Unit Affiliation: Ocean and Climate Physics, Lamont-Doherty Earth Observatory (LDEO)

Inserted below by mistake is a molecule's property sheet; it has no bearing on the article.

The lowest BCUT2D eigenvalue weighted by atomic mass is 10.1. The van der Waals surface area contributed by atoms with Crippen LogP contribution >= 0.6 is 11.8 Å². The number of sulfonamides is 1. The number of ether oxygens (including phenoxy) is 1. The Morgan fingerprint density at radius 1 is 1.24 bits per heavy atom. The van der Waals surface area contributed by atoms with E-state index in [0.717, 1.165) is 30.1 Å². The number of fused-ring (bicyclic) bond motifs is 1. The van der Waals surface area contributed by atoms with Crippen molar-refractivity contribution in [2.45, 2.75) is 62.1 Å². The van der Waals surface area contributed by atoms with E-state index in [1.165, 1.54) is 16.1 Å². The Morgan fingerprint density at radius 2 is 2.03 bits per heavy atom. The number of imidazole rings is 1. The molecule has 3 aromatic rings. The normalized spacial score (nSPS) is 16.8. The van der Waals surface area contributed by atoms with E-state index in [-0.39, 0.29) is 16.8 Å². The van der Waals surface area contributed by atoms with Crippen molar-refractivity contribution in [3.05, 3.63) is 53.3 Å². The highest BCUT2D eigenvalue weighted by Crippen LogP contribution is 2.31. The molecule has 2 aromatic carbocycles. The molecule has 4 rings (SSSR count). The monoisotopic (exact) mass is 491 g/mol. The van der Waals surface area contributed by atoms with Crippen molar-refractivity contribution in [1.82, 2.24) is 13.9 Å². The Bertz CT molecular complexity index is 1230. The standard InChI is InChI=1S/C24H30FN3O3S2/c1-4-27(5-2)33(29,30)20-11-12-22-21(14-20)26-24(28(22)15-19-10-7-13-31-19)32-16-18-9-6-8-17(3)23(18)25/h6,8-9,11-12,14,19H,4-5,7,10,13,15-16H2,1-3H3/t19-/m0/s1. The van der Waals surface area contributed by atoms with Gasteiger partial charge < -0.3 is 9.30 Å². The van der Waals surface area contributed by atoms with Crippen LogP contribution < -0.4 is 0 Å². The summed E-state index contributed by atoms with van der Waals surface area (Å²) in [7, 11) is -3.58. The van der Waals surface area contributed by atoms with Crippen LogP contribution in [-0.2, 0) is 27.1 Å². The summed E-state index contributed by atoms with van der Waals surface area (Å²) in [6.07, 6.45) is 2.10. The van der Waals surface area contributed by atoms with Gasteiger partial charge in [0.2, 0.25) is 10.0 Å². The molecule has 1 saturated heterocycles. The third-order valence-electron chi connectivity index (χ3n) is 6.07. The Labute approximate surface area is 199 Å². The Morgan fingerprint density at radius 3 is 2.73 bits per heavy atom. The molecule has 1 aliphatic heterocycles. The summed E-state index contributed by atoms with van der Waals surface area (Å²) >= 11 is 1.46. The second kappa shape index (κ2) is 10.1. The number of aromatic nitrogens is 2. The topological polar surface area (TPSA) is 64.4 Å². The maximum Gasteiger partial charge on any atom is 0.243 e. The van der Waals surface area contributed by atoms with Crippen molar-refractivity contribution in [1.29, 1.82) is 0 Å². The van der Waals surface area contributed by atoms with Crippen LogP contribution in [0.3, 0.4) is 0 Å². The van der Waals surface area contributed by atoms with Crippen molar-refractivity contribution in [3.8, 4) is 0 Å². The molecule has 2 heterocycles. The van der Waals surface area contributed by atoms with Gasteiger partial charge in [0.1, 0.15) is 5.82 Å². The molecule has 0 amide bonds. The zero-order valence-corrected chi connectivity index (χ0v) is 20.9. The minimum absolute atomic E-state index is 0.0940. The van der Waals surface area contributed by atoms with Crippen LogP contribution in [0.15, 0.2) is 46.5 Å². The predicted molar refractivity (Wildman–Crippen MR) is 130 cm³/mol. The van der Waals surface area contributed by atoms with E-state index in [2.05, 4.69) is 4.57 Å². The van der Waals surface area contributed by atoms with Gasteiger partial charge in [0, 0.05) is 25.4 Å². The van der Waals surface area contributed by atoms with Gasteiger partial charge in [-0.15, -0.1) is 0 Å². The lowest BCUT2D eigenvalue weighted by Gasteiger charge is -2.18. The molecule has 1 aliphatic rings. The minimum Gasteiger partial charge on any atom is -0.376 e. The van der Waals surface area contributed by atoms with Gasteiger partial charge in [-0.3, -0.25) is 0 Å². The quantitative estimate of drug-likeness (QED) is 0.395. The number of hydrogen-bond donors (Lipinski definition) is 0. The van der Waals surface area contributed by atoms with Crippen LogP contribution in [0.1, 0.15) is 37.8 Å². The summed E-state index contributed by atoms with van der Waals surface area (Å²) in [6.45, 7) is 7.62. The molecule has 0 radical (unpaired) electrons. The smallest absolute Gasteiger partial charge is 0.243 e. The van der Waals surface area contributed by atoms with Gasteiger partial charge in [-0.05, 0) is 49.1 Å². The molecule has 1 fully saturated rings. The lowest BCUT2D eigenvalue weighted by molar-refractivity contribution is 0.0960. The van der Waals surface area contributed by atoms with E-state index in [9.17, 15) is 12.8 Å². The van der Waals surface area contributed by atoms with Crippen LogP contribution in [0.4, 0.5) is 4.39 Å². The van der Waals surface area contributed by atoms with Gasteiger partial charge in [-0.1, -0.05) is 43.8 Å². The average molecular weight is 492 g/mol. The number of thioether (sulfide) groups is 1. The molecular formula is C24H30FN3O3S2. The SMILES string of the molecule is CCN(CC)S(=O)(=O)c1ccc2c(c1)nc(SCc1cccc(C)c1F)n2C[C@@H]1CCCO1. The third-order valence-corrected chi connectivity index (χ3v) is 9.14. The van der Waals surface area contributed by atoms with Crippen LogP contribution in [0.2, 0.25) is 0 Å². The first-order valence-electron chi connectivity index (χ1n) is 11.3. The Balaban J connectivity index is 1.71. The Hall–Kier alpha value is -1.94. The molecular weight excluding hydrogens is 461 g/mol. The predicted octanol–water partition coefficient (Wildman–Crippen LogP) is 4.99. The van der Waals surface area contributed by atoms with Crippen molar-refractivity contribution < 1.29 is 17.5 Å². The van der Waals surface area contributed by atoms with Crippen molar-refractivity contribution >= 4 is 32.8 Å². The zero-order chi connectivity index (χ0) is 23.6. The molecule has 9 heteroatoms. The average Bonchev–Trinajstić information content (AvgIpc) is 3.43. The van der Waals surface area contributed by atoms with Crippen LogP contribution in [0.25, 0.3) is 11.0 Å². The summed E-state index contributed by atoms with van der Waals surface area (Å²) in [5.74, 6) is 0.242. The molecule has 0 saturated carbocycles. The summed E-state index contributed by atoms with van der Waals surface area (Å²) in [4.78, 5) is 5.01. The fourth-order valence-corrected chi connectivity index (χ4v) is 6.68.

The NASA ATom mission provides unprecedented observations of atmospheric trace gases throughout the remote atmosphere. We will use the ATom OCS data, to provide an independent estimate of the global carbon land sink for the ATom time periods, including the 2015/2016 El Nino. In the boundary layer, OCS is a tracer for ecosystem scale stomatal conductance (activity of vegetation) and has been used in regional analysis to quantify the regional carbon land sink. To widen the analysis to the global scale, we need to more tightly constrain the marine source of OCS. Current estimates of the ocean source of OCS vary between 200 and 800 TgS yr-1, which could be much better constrained using ATom data. Preliminary analysis of ATom OCS data in the clean marine boundary layer suggests concentrations on the lower end of the range. We will update the OCS source fluxes in the Geos-Chem chemistry transport model and use the ATom OCS data (along with other tracers) to determine the source of the large mismatch in the OCS budget.